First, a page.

About Komotini

Komotini (Greek: Κομοτηνή) is a city in the region of East Macedonia and Thrace, northeastern Greece. It is the capital of the Rhodope regional unit. The city is home to the Democritus University of Thrace, founded in 1973. The city stands at an altitude of 32-38m on the Thracian plain near the foothills of the Rhodope Mountains. Komotini may not lie in front of the sea, like other northeastern Greek cities, however the nearest beach is 20 min. away by car.
552 2712Built at the northern part of the plain bearing the same name, Komotini is one of the main administrative, financial and cultural centers of northeastern Greece and also a major agricultural and breeding center of the area. It is also a significant transport interchange, located 795 km NE of Athens and 281 km NE of Thessaloniki. The presence of the Democritus University of Thrace makes Komotini the home of thousands of Greek and international students and this, combined with an eclectic mix of Western and Oriental elements in the city's daily life, have made it an increasingly attractive tourist destination.
According to the 2011 census, the municipality's population amounts to 66,919, a number that does not include approximately 12,000 resident students, trainees and soldiers. Komotini is home to a sizeable Muslim minority, which constitutes 45% of the city's population, fact that colors the city with a multicultural spirit.
There are two airports near Komotini. The nearest is in Alexandroupoli (65 km), and the other is in Kavala (80 km). It has rail and bus links to all continental Greek cities as well as Istanbul, and the good provincial road network has been supplemented by the new Egnatia Odos motorway.

 

History
Antiquity
Komotini has existed as a settlement since the 2nd century AD.
That is confirmed by archaeological finds of that era up until the 4th century. It is also confirmed by an inscription on the ruins of the 4th-century Byzantine wall, that are visible at various sites in the city, which reads "Theodosiou Ktisma" (Building of Theodosius).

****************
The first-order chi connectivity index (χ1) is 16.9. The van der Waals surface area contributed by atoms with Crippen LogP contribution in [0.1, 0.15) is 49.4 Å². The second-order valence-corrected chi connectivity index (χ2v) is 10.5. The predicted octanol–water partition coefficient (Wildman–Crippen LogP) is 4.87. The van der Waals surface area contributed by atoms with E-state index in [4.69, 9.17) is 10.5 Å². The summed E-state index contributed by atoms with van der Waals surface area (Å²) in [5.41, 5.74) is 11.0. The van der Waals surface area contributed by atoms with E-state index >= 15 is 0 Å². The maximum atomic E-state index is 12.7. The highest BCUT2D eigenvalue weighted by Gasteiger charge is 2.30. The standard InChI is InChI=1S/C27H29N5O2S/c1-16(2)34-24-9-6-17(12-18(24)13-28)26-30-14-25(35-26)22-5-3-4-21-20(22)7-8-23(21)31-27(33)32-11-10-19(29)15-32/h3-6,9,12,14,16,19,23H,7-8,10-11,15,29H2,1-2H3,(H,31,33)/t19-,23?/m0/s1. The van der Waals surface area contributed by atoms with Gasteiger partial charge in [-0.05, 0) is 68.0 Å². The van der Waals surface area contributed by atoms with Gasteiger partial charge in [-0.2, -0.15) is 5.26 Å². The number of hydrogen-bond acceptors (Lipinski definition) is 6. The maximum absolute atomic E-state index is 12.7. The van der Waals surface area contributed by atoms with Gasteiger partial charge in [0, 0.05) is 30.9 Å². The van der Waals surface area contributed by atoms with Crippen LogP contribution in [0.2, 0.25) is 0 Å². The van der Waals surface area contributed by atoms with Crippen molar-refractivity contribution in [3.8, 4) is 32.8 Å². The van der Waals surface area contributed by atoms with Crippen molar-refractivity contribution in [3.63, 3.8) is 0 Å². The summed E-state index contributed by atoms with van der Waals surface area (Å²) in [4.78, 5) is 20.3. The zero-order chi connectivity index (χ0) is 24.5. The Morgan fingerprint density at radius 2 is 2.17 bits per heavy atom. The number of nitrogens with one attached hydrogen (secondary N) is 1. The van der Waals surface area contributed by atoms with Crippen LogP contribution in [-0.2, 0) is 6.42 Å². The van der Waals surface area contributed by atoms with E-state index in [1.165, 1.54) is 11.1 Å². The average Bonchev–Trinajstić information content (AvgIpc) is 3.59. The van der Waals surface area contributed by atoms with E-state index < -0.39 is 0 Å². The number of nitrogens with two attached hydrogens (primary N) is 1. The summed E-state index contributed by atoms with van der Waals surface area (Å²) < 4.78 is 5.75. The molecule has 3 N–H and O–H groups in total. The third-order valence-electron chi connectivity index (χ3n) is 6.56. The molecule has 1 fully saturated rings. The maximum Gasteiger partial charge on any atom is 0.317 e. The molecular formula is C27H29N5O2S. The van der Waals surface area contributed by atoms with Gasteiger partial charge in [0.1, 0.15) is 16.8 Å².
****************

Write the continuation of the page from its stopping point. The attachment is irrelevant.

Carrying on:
During the Roman age it was one of the several fortresses along the Via Egnatia highway which existed in the Thrace area.

Byzantine Era
512 3330The city's history is closely connected with that of Via Egnatia, the Roman trunk road which connected Dyrrhachium with Constantinople. For most of its early existence the settlement was overshadowed by the larger town of Mosynopolis to the west, and by the end of the 12th century, the place had been completely abandoned. In 1207 following the destruction of Mosynopolis by the Bulgarian tsar Kaloyan, the remnant population fled and established themselves within the walls of the abandoned fortress.Since then the population had been increasing continuously until it became an important town within the area.

In 1341 the historian Nikephoros Phokas referred to the town with its current name.

Ottoman Era
In the Ottoman Era, Komotini was known as Gumulcine or Ghumurdjina. The city continued to be an important hub connecting the capital city of Constantinople with the European part of the Empire, and grew accordingly. Many monuments in the city today date to this era. In 1361, Gazi Evrenos conquered the town and thus a long period of Ottoman rule began.
In Ottoman times, Komotini belonged to the Edirne Eyalet and was the seat of the Komotinikaza. Komotini maintained its mostly Greek profile up to the end of the 16th century. In 1548 the French tourist Pierre Bellon stated that "the city is inhabited by Greeks and a few Muslims". Mass relocation of Yoruks from the depths of Asia Minor and the islamisation of the Pomaks were required to reinforce the Muslim population of the city. A Jewish community has also been described. During the Ottoman rule many armed insurgent Greek groups existed in the area, which forced Ahmed III to order their dissolution with poor results.
Greeks took advantage of the religious liberty granted by the Ottomans and completely controlled the economic activity of the city (Komotinia tobacco trade). The mansions that can be found today in the streets of Komotini, were built in that era.

First Balkan War
During the First Balkan War, Bulgarian forces captured the city, only to surrender it to the Greek army during the Second Balkan War on July 14, 1913. In this period, a short-lived independent state, the Provisional Government of Western Thrace, was established in Western Thrace. Komotini was declared as capital city of that state. The Treaty of Bucharest, however, handed the city back to Bulgaria. The city was part of Bulgaria until the end of World War I. During this period, the city had the Bulgarian name Гюмюрджина (Gyumyurdzina).

In 1919, in the Treaty of Neuilly, Komotini was handed back to Greece, along with the rest of Western Thrace.